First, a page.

Design-based research (DBR) is a research methodology used in the learning sciences whereby interventions are conceived and implemented in real-world environments in order to test hypotheses and generate frameworks in a practical and iterative manner. As an approach, it was popularised in education research by Jan Herrington and colleagues such as Thomas C. Reeves. Reeves presentation ‘Enhancing the Worth of Instructional Technology Research through Design Experiments and Other Development Research Strategies’ (2000:8), defines the characteristics of DBR as an approach that seeks to address complex problems by collaborating with practitioners in real contexts to incorporate technical affordances and known as well as hypothetical design principles to propose potential solutions. There is an iterative process in play which is used to refine and reflect on the process and principles used.
Digital education products and platforms are often brought into Africa from more advanced digital societies such as the United Kingdom or the United States of America. While these products could be world-class and highly effective in the markets they were developed, they have not been conceptualised with the societal, cultural or technological contexts of Africa schools and learners.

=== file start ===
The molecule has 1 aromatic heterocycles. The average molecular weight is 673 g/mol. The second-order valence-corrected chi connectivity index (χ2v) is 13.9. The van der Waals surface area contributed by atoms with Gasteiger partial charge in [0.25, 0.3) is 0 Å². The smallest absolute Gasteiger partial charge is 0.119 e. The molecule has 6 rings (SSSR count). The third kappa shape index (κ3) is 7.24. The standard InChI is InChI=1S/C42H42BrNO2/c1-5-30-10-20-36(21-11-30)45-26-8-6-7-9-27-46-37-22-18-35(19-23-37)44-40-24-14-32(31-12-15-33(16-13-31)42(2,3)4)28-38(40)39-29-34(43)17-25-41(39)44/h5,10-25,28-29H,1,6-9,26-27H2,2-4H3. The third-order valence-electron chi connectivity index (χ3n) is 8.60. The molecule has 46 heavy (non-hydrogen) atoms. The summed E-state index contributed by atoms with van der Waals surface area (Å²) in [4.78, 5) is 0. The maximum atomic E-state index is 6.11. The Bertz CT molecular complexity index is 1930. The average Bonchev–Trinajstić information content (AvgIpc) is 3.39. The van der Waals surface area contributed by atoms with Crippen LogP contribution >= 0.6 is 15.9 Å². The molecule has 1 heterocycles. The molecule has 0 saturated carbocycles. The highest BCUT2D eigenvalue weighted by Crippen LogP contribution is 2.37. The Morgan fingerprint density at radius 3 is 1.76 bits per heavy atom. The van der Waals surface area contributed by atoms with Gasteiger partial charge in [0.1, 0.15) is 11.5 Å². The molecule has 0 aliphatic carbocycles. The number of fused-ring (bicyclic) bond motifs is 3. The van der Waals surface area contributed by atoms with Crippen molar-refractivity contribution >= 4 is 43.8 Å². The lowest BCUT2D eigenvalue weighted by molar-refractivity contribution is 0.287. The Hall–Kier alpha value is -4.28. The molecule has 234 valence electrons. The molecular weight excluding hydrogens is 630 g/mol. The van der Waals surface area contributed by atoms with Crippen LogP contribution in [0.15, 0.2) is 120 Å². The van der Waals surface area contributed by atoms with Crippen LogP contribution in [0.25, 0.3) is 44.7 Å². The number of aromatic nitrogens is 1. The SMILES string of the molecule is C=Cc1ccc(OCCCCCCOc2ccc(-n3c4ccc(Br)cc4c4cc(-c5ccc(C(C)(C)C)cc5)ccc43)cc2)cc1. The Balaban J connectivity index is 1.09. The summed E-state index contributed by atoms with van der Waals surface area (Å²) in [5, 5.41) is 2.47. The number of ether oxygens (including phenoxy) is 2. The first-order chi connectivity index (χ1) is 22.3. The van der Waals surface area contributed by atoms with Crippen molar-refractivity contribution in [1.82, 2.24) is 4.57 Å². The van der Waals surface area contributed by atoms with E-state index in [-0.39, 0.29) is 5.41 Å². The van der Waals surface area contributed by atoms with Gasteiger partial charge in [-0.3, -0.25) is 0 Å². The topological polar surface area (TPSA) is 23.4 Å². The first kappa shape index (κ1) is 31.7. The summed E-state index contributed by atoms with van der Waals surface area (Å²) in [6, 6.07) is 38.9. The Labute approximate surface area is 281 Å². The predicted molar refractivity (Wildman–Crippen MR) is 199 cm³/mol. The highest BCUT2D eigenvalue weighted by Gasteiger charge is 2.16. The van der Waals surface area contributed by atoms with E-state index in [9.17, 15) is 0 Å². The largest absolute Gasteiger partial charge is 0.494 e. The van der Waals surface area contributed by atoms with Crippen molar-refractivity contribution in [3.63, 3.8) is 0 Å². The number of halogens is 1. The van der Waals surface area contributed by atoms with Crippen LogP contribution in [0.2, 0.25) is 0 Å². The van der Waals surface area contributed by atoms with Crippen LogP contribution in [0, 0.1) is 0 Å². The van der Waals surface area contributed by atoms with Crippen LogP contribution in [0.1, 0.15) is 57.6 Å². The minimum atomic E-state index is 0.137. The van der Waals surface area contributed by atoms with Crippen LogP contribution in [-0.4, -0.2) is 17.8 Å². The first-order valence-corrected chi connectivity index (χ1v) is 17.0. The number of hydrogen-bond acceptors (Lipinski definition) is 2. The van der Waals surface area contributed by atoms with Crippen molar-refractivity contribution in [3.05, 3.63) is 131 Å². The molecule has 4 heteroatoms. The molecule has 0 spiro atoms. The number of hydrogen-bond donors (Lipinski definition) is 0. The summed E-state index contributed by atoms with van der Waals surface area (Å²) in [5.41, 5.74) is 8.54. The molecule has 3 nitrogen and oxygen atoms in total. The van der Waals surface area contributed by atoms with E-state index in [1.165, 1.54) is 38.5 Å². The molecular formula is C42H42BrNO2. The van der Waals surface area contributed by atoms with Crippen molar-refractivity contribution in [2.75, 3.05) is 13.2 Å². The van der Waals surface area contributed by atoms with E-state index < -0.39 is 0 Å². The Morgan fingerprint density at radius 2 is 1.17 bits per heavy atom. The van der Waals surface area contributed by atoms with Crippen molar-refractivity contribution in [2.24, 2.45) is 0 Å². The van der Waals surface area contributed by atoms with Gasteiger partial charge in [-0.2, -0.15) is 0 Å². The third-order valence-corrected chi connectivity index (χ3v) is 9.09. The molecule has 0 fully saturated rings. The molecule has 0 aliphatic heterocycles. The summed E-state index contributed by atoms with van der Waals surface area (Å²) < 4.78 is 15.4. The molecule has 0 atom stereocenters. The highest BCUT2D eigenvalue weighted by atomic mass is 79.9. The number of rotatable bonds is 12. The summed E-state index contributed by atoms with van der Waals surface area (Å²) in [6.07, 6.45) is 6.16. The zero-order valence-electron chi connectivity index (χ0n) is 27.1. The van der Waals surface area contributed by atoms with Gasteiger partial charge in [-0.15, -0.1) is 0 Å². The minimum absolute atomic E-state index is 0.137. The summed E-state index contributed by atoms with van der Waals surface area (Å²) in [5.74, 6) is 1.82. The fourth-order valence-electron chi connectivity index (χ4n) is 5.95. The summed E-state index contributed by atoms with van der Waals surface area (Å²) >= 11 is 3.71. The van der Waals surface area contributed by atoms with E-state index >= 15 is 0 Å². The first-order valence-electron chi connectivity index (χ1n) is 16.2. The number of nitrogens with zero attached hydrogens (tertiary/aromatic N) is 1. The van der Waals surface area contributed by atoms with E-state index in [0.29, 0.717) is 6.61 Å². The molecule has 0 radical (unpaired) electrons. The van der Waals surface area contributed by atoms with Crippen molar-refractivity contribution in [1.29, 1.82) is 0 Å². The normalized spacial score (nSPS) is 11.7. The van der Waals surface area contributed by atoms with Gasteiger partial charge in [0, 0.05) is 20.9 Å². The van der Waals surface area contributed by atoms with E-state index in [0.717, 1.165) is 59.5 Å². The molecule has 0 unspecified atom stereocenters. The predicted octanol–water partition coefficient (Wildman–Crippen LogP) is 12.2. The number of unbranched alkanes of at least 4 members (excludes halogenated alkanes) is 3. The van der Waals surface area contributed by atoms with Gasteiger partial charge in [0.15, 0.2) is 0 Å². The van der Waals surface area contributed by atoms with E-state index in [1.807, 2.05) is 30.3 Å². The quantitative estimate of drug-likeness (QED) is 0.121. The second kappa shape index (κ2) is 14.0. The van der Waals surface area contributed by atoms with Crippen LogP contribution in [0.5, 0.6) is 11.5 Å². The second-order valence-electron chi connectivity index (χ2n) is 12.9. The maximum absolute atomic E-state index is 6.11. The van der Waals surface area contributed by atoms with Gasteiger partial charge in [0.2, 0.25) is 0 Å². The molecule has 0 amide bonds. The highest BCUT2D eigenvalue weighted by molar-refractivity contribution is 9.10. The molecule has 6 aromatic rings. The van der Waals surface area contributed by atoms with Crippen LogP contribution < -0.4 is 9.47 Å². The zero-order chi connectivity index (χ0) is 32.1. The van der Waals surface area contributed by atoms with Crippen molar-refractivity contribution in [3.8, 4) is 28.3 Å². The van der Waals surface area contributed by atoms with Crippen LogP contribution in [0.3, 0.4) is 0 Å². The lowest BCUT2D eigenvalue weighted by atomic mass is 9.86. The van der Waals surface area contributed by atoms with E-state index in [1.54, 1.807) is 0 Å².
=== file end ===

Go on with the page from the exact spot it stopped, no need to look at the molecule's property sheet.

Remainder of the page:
Dabbagh and Bannan-Ritland’s Integrative Learning Design Model, posited in their book Online learning: Concepts, strategies and application (2005) is a pedagogical approach that aims, through a series of phases, to decide on the most appropriate learning technologies and learning strategies required to achieve a specific learning objective. The three phases of exploration, enactment and evaluation form a circular model, with the learning developer situated at the centre. Each of these phases have a number of tasks or actions that need to be completed. I have illustrated them as circles within the larger circular framework in the diagram below.
The Framework for the Rational Analysis of Mobile Education (FRAME) is a useful analytical lens to develop engaging, pedagogically-sound learning via mobile phones. It provides an understanding of the context of the learners as well as being a tool to test existing assumptions. These assumptions could include the types of devices learners have (feature phone, smartphone or both), the access they have to these devices and the level of connectivity and appetite for data usage they may have. The social aspect of the learners use of mobile devices is also a primarily concern, particularly in relation to their potential learning.